The subject explores the Bible’s overall story – its metanarrative. Major themes are traced including: creation, fall, redemption, restoration and consummation redemption, covenant and revelation of God. The chronology of the Bible history is outlined identifying key events in the people of God and major historical figures. Attention then turns to the authority and authenticity of the Bible including evidence both internal to the Bible and evidence from external sources. Manuscript and archaeological evidence is examined that offers support for the reliability of the biblical text. Common claims of errors and contradictions in the biblical text are examined and responses offered. The nature and structure of the Bible is presented with particular attention paid to formation of the canon, authorship and types of literary genre.
With this foundation laid, the remainder of the subject is focused on the establishment of hermeneutical principles for the interpretation of the biblical text. Exploration of the factors affecting interpretation including: presuppositions, linguistics, the hermeneutical gap, and the nature of Scripture is undertaken. Emphasis is placed upon the need for and use of basic hermeneutical principles: recognition of genre, historical context, literary context and literary content and number of exercises are undertaken utilising these principles. The difficulty of application, the final step in interpretation, is emphasised and students are required to assess effective application in today’s context.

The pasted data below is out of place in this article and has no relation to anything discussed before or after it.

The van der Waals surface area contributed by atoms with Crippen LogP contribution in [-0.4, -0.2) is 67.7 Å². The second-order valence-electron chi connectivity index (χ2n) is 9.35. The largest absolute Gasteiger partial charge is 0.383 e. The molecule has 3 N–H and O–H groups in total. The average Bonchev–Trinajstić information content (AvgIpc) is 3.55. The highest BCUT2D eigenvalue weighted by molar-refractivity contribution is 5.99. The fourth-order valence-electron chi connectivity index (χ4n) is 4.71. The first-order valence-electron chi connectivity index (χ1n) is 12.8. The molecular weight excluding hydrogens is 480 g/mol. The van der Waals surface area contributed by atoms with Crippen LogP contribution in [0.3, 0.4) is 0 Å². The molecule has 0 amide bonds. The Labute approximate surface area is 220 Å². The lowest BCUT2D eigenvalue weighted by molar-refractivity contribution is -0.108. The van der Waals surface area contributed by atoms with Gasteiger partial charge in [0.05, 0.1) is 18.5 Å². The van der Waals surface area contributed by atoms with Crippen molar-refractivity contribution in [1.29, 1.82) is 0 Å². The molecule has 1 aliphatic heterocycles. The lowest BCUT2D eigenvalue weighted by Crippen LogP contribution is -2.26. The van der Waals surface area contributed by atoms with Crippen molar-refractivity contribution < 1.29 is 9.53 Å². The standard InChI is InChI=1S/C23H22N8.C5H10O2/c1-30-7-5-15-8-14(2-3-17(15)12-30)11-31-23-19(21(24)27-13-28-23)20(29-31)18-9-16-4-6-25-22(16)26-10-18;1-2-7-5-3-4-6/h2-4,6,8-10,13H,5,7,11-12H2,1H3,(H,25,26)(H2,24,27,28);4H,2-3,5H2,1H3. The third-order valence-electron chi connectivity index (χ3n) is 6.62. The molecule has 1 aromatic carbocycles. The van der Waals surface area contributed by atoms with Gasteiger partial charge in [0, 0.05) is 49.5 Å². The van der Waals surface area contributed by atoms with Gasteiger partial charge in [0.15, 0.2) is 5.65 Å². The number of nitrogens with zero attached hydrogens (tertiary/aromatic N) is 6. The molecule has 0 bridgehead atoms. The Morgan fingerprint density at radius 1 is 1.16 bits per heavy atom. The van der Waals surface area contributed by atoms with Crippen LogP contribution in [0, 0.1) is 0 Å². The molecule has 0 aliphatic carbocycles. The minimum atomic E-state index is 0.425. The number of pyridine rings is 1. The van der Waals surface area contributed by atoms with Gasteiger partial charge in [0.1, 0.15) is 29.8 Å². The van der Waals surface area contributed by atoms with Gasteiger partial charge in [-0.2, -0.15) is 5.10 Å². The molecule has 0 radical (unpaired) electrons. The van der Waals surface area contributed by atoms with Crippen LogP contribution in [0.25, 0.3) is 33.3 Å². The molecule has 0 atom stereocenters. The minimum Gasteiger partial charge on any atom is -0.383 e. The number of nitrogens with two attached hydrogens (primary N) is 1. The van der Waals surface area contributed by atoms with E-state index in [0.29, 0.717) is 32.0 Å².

+ Major themes of the Bible
+ Chronology of Bible history
+ Authority and authenticity of the Bible
+ The Nature and structure of the Bible
+ Hermeneutical principles
* Basic Tools
* How to Read the Bible – Then and Now
+ The difficulty of application
+ Reading the New Testament
+ Reading the Old Testament
+ Writing An Exegesis